Mention “Iraq” to anyone who reads the newspaper regularly and they’ll probably get a troubled look on their faces. It feels like at least once a week or so, I see a headline about explosions ripping through Iraqi cities as sectarian violence flares. The perceived danger alone is why people give me this strange look when I tell them I traveled in Iraq.
Meet Iraqi Kurdistan
Let’s get one thing clear real quick. Iraq is really two countries, one called Iraq, the other, Iraqi Kurdistan. Ok, sure, technically, Kurdistan is part of Iraq, though you’d never know it traveling there. Officially called the “Kurdish Autonomous Region,” they’ve taken self-governance to the next level, with their own independent military and immigration that is totally separate from the central Iraqi government.
This means that the security situation in Iraqi Kurdistan is radically different than it is in “Arab” (Southern) Iraq. And all of those bombings you read about constantly are actually in Southern Iraq, not within the borders of Iraqi Kurdistan.
It’s almost amazing in some regards, as there are moments in Kurdistan where you are no more than 80 or so km (50 miles) from dangerous hotspots like Kirkuk or Mosul but there’s in effect a border between the two. In fact, sitting around enjoying the calm of Erbil’s citadel or Dohuk’s amusement park, you’d never realize that you are an hour or so from a couple of the most dangerous cities on Earth…
Is Traveling in Iraqi Kurdistan Safe?
So is traveling in Iraq’s Kurdistan Region safe? Well, no place is 100% safe. I mean, I could get mugged walking down the streets of NYC (heck a guy was murdered in Greenwich Village recently just for being gay). I happen to be of the opinion that bad things can happen anywhere and there isn’t much you can do stop them so why should you worry?
But let me emphasize that I never once felt unsafe or even pause while I was traveling in Iraq’s Kurdistan Region.
That’s not to say that nothing has ever happened. Suicide bombings did rock Iraqi Kurdistan as the war raged in the south following the 2003 U.S. invasion, though they have largely calmed down since 2007. And car bombings, though incredibly rare, have been known to happen, most recently in March 2013, when a magnetic bomb was stuck to an unsuspecting car driven by a Kurdish general.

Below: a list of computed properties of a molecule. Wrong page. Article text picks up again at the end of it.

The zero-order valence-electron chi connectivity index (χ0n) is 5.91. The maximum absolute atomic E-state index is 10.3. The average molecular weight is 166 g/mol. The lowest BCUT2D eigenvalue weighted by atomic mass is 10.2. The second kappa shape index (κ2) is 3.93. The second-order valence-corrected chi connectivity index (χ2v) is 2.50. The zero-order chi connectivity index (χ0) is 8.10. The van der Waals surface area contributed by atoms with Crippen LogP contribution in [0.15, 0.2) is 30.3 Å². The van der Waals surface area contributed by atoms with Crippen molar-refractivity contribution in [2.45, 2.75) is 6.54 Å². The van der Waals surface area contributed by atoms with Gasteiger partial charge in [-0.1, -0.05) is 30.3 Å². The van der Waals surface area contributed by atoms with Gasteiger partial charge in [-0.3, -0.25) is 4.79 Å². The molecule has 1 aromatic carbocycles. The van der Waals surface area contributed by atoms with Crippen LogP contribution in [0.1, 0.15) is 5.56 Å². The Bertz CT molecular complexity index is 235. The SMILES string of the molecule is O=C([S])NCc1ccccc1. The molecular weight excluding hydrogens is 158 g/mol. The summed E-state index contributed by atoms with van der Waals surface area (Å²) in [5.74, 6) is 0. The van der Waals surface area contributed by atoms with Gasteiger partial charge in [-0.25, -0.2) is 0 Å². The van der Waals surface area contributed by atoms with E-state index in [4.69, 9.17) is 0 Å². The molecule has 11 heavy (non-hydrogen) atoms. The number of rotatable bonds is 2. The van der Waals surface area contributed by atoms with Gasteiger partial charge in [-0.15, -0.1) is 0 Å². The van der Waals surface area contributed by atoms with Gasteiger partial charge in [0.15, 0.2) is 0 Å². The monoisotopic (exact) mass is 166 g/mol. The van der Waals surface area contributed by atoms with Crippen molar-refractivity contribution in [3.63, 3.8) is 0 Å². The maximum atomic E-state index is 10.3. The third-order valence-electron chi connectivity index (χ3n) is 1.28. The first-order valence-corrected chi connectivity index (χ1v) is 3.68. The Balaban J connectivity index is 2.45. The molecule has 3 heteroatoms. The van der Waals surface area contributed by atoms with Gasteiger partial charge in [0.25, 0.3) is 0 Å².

When things do happen, they tend to be very targeted. Nobody was killed in that car bombing, which only injured the driver. The chances of something happening, particularly in areas where tourists visit, are pretty slim. Security is everywhere in Iraqi Kurdistan and I can’t even count the number of checkpoint I went through, all staffed by heavily armed Kurdish Peshmerga soldiers (which literally means “those who face death”). But things do occasionally slip through, like the car bomb.
I would say that by far the biggest danger to your personal safety is the reckless way in which people drive (I’ve written my own little “driving guide” to Iraq based on my experiences with a rental car there which is coming down the pipeline soon!). That, and I have to agree with Wandering Earl’s notion that starvation may be the biggest risk from his visit in 2010, as I unfortunately found the food to be pretty lackluster, even though I eat meat (which he doesn’t).
What You Can Do to Keep Yourself Safe
Here are a couple of other things you can do to help keep yourself safe. When traveling between Dohuk and Erbil, the fast way to go is via the outskirts of Mosul, which may not be the safest decision you could make. When I did that route, I took a standard share taxi and it took a different route, which made me feel much safer (it left from an office across from the market in Dohuk).
And when traveling between Erbil and Sulaymaniyah, most share taxis travel via the outskirts of Kirkuk, which, again, puts you at a higher risk of encountering violence. I solved this by taking a share taxi from Sulaymaniyah to Koya to check out the really cool mudbrick houses (pictured below), before catching another share taxi back to Erbil.
Perhaps the most important thing you can do is to keep yourself aware of what’s going on around you. Trust your own gut instincts and what local people tell you. The Kurds are very honest people and I never once felt that anyone had an ulterior motive like they do in Egypt or was out to rip me off or steal from me. And stay on top of current events. Like anywhere in the world, the situation can change very quickly.
If you are a traveler with a sense of adventure…one who is comfortable finding your own way around an undeveloped land with no tourism infrastructure, then taking the chance to travel in Iraq’s northern Kurdistan Region can be an amazingly rewarding experience. A chance to witness nation building first hand and get to know the most hospitable people I’ve ever experienced.
Safe travels out there!
Read More About My Adventure in Iraq
- So, What’s it Like to Travel in Iraq?
- Meet Kurdistan: The Other Iraq
- How to Cross From Turkey to Iraqi Kurdistan by Bus
- A Night at an Amusement Park in Iraq (With Video!)
- Inside Saddam Hussein’s House of Horrors
- Photo Essay: Inside 7,000 Years of History at Erbil Citadel
- Amadiya: A Charming Paradise in Iraqi Kurdistan
- Road Trip Iraq: Kurdistan’s GORGEOUS Hamilton Road
- How to Drive in Iraq